That sadly-underused sequence basically captures everything I love about Sakurako and is by far the visual highlight of the series; the animation is good, elsewhere, but we never again see anything this impressive, which isn't that surprising given the fact that the show otherwise largely focuses on Sakurako and her intellectual work. I do rather like the character design and art, though, for the characters are generally pretty stylishly-dressed (Sakurako's dress-shirt and black pant combo suits her well), and the background art is consistently good. I don't have much to say about the musical score, and the OP is a pretty humdrum piece of karaoke-sounding pop, but I did rather like the percussion and analogue synth-laden ending theme, which is rather sad, spooky, and lonely-sounding and much better fits the show, fitting alongside some of the darker aspects of Sakurako's upbringing that are obliquely referenced throughout.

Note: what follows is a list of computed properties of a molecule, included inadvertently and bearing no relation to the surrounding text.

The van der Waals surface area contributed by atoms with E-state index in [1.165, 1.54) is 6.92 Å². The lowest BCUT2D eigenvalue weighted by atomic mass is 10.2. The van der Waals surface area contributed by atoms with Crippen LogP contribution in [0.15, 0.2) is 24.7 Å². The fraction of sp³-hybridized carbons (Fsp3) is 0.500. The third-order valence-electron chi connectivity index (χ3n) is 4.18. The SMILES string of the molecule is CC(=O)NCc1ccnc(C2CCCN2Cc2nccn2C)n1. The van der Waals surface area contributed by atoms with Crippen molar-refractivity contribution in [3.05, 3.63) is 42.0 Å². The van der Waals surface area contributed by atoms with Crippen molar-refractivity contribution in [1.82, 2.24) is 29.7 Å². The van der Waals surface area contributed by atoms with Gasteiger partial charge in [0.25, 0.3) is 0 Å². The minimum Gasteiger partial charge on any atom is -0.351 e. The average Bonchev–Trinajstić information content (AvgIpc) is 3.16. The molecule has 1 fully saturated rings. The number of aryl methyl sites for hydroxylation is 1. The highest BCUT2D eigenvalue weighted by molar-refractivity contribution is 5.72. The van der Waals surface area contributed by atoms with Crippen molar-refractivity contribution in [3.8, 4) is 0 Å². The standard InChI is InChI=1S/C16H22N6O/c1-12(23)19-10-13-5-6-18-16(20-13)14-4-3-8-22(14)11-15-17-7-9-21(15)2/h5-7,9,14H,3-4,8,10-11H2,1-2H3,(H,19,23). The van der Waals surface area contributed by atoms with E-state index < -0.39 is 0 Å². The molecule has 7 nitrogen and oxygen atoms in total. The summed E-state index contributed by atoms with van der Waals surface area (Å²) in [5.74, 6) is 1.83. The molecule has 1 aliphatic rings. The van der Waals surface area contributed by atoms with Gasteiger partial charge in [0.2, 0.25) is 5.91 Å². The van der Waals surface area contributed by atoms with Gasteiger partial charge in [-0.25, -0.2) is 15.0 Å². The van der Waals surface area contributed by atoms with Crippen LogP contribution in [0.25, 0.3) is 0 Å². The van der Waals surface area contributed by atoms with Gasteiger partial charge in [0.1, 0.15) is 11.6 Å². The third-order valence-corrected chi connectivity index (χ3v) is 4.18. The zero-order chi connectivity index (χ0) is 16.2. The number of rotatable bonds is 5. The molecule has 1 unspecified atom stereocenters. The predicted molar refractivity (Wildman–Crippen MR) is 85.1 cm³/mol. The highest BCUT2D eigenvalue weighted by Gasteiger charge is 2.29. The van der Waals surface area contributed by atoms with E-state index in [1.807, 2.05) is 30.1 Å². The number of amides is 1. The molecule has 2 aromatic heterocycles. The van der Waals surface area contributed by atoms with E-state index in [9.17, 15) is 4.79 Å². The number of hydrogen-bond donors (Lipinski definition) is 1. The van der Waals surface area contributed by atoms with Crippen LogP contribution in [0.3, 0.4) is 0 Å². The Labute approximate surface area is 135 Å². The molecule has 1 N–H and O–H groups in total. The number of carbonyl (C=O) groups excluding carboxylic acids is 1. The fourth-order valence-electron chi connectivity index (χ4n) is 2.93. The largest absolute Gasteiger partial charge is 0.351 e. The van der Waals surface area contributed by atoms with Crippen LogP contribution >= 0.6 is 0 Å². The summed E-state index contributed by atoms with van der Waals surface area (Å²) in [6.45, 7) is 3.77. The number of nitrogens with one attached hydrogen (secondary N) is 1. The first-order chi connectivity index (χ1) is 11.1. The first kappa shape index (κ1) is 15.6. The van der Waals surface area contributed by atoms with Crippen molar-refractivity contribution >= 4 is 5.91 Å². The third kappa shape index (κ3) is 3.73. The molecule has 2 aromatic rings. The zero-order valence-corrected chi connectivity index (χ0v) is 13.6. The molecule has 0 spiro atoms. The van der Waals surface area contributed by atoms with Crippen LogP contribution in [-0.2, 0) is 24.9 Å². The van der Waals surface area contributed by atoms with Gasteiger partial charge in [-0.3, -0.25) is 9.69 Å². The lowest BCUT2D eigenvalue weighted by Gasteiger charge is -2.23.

So I'll come back to Sakurako herself, now: the best part of Beautiful Bones, for me, was watching her irrepressible desire to dig up and examine bones, to the point at which she sometimes runs somewhat afoul of law enforcement officers who'd rather she not "interfere" with their investigation, even though she's nearly always the most competent person involved. She does, of course, sometimes come across as being a little outside-of-the-mainstream for being this interested in dead bodies, since she sometimes drools over the prospect of a new find in the same way one might drool over some especially good and expensive food (which she's also prone to doing), but the show doesn't portray her in a negative light for this, and I honestly do appreciate that. People might see her as "weird," but her "weirdness" is just her having invested so much time in osteology, to the extend that often, she's the only person around who can really do a job. We don't get very many flashbacks to her time spent learning this skill (given the show's one-cour runtime, this is probably a good thing), but there are a lot of references to her having invested a great deal of time learning how to look at bones and having had a mentor figure whom she misses quite a bit, and given that hyper-intelligent anime characters sometimes appear to have their hyper-intelligence exist in a sort of vacuum, it's actually rather refreshing to me to see that she isn't merely just some "prodigy" but that so much of this is through her own effort. I may be biased, since I've gotten a bit tired of "prodigy" stories, but this aspect was definitely a positive for me.